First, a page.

Table of contents:

Brilliant Gamblers Of Russia. Mayakovsky, Dostoevsky, Przhevalsky - Great And Terrible
Brilliant Gamblers Of Russia. Mayakovsky, Dostoevsky, Przhevalsky - Great And Terrible

Video: Brilliant Gamblers Of Russia. Mayakovsky, Dostoevsky, Przhevalsky - Great And Terrible

Video: Brilliant Gamblers Of Russia. Mayakovsky, Dostoevsky, Przhevalsky - Great And Terrible
Video: Как произносить имена русских писателей / русских классиков 📚🖊📖 2023, April

Vladimir Mayakovsky, Fyodor Dostoevsky and Nikolai Przhevalsky - to whom would you give the palm among gambling geniuses?

Passion for gambling is a fairly common phenomenon among famous representatives of Russian literature and science. Note that depending on the personality traits of our heroes, the process of game addiction developed and proceeded in different ways.

Vladimir Mayakovsky

The poet Vladimir Mayakovsky went down in cultural history as a reformer of classical poetry and one of the brightest representatives of avant-garde art. But life shows that reformers and avant-gardists rarely turn out to be mentally healthy subjects. In contrast to popular opinion, it can be assumed that Mayakovsky did not commit suicide, but once again played "Russian roulette." Only this time was the last. I finished badly …

In October 1904, Olga told her sister Lyudmila that young Volodya “was terribly carried away by the game of checkers”. They played for stamps, and Volodya has already managed to win a whole album of foreign stamps”(Yangfeldt B., 2016). Thus, already in childhood, the future genius has a dominant character trait - a passion for play.

See also: Ingenious gamers of Russia. Part 1

It should be noted that Mayakovsky almost never played for the sake of money, his fees provided him with a comfortable life. The poet's dependence on the game was of an existential nature, “the search for an answer to the imperative question: yes or no … Mayakovsky played with his friends at tram tickets - who has more sum of numbers; with a companion - who will guess the number of steps or sleepers to the pole. He was fond of billiards more aesthetically - "I grow my eyes" - but if it came to a bet, he played until he won back. Here again the superstition: the losers cannot leave. This means that everything will go downhill in life, continuous losses”. Often "I played heads and tails with myself … In the Brikov house … they played gambling even on the night of the October Revolution" (DL Bykov, 2016).

By the way, even having escaped to Paris in 1922, while Lilya Brik went to museums and dance halls, he spent all the time at the card table. If I found myself on the street, “I still played - in everything that came along the way. One day, returning home from Montmartre, on a house he saw a sign in the form of a golden wreath. “Volodya aptly throws the cane through the hole in the wreath, someone takes the cane and also tries to throw it through the wreath" … The competition is immediately announced, the rules are established, etc. " (Yangfeldt B., 2016).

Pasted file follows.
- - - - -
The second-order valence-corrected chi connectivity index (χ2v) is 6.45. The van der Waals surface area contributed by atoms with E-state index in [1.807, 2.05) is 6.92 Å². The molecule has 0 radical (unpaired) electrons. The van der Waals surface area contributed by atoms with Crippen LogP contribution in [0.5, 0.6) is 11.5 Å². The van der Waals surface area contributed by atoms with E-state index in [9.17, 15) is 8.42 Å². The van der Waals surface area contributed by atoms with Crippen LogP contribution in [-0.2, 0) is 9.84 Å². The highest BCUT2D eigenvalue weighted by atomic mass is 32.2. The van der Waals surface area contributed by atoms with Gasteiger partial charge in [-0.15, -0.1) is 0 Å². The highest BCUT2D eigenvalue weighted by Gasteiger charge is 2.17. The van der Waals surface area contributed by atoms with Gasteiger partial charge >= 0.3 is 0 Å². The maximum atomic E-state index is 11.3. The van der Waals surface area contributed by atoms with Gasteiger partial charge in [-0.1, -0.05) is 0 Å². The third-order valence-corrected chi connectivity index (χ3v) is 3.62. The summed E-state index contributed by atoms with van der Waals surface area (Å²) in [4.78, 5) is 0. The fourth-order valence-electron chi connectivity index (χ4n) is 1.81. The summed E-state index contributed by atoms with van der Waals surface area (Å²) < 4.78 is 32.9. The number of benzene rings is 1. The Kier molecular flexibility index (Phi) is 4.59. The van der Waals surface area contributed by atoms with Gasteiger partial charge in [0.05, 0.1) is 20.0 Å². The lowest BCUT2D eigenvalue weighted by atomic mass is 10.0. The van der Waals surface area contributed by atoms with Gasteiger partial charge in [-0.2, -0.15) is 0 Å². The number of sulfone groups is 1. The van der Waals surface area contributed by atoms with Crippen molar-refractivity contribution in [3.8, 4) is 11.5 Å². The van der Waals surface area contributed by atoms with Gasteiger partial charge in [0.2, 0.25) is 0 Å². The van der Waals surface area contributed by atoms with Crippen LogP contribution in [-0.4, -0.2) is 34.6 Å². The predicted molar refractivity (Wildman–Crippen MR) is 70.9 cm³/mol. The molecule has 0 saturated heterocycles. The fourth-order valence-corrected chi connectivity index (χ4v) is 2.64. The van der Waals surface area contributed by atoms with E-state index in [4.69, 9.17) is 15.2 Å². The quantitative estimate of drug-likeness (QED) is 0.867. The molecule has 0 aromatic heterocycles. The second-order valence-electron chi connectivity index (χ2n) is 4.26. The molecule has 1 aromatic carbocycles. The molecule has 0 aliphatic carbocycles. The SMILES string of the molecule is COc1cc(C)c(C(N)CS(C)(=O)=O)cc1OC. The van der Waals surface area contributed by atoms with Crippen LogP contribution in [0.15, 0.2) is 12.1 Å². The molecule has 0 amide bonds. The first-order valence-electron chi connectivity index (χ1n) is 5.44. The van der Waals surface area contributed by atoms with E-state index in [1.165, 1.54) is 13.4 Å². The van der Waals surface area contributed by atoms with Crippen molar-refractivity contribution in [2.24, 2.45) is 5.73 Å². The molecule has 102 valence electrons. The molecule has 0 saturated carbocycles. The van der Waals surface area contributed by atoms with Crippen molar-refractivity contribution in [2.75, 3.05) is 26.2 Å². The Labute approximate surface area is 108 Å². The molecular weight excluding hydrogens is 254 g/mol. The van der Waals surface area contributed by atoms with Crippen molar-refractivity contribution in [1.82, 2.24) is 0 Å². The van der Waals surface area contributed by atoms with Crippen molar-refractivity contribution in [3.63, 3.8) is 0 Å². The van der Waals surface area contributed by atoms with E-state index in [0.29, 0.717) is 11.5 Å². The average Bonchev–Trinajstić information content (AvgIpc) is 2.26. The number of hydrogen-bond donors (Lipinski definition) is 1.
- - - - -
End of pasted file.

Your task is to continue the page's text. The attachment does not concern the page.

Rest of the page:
Mayakovsky's suicide attempts also seemed to be innocuous in nature. He always resorted to "Russian roulette" - a revolver loaded with one cartridge: lucky - unlucky?

The card game is reflected in the works of the poet. The poem "A Cloud in Pants" contains the following lines:

You, disturbed by the thought of one thing -

"I am dancing gracefully" -

look how

I am having fun - an


pimp and a card sharper!

Remembering the unhappy fate and unsuccessful personal life of V. V. Mayakovsky, which largely caused suicide, one cannot but say about the genius giftedness, which does not become smaller from those to which he directed his abilities in recent years.

There is no doubt that Mayakovsky's poetry is autobiographical, with its inherent self-confidence and even brutality. And these are signs of uncontrollable drives.

Mayakovsky knew how not only to win beautifully, but also to spend the winnings beautifully. If the poet was lucky, he went with the company to the most expensive restaurant and treated everyone. And with the rest of the money he bought gifts for Lily Brick.

The diagnosis of pathological addiction to gambling, as well as the presence of genius in Mayakovsky, is beyond doubt

Fedor Dostoevsky

Fyodor Dostoevsky in the forties of the XIX century was fond of playing billiards, reaching major losses and acquaintances with cheaters. As L. P. Grossman notes, "in Siberia, upon leaving hard labor, this dormant passion manifests itself even more decisively."